Diabetes in pregnancy tied to poor sleep quality, excessive daytime sleepiness: Study
Brazil: Women with diabetic pregnancy frequently experience excessive daytime sleepiness and poor sleep quality, according to a recent study in the Journal of the Brazilian Medical Association. The findings were similar among those with type 1 diabetes mellitus (T1DM), type 2 diabetes mellitus (T2DM), and gestational diabetes mellitus (GDM). However, metformin therapy and higher parity were associated with poor sleep quality only in GDM patients.
High blood sugar levels (hyperglycemia) complicates about 20% of pregnancies and may be secondary to T2DM, T1DM, or GDM. So, the priority should be diagnosing and providing care to women with hyperglycemia in pregnancy, given that diabetes during gestation is associated with adverse neonatal and maternal outcomes.
In pregnancy, sleep alterations are also frequent and poor sleep quality is reported in about 45.7% of pregnant women. However, not much is known about sleep in T1DM and even little knowledge exists on sleep in pregnancy associated with T1DM.
Cristina Façanha, Integrated Diabetes and Hypertension Center, Fortaleza (CE), Brazil, and colleagues aimed to investigate sleep alterations and associated factors in pregnant diabetic women (n=141).
For this purpose, patient's details on sleep profile, sociodemographic, and clinical information were collected. The researchers assessed poor sleep quality (Pittsburgh Sleep Quality Index >5) and excessive daytime sleepiness (Epworth Sleepiness Scale ≥10), sleep duration (h), sleep latency (min), frequent sleep interruption, and short sleep (≤6 h) in type 1 diabetes mellitus (16.3%), type 2 diabetes mellitus (25.5%) and gestational diabetes mellitus (58.2%).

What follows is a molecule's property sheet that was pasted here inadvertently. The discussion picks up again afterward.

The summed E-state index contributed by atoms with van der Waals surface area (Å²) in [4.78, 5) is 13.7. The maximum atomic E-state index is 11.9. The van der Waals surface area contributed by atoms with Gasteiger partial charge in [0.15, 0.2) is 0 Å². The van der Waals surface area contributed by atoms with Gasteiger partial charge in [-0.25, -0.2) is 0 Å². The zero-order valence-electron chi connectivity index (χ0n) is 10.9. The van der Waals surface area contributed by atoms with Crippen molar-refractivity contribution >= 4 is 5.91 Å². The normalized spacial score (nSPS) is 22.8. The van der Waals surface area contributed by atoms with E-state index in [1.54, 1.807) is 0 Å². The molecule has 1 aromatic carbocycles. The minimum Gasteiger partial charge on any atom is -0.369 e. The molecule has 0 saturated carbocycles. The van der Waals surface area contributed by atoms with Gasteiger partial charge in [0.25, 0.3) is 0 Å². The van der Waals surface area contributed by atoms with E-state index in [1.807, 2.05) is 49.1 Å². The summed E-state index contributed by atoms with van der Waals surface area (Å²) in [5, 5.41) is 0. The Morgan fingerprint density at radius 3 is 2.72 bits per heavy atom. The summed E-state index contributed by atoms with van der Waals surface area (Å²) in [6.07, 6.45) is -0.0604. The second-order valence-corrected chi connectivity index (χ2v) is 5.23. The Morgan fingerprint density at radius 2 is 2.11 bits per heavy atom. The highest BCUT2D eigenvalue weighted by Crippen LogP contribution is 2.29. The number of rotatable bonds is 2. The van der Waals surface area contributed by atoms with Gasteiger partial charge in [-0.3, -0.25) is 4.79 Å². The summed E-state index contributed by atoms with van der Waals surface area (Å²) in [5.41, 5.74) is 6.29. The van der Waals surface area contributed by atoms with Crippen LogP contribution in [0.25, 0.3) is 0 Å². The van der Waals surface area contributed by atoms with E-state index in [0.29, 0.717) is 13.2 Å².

Key findings of the study include:
· Poor sleep quality was found in 58.8% of patients and daytime sleepiness in 25.7%, regardless of hyperglycemia etiology.
· No correlation existed between daytime sleepiness and poor sleep quality.
· Short sleep duration occurred in 1/3 of patients (31.2%).
· Sleep interruptions due to frequent urination affected 72% of all and sleep interruptions due to any cause 71.2%.
· Metformin was used by 65.7% of type 2 diabetes mellitus and 28.7% of gestational diabetes mellitus.
· In gestational diabetes mellitus, parity number was independently associated with poor sleep quality and metformin use was also independently associated with poor sleep quality.
"Our study originally shows that poor sleep quality and excessive daytime sleepiness are frequent in diabetic pregnancy due to different etiologies," wrote the authors. "Interestingly, only in gestational diabetes mellitus, metformin therapy and higher parity were associated with poor sleep quality."
The study titled, "Hyperglycemia in pregnancy: sleep alterations, comorbidities and pharmacotherapy," is published in the Journal of the Brazilian Medical Association.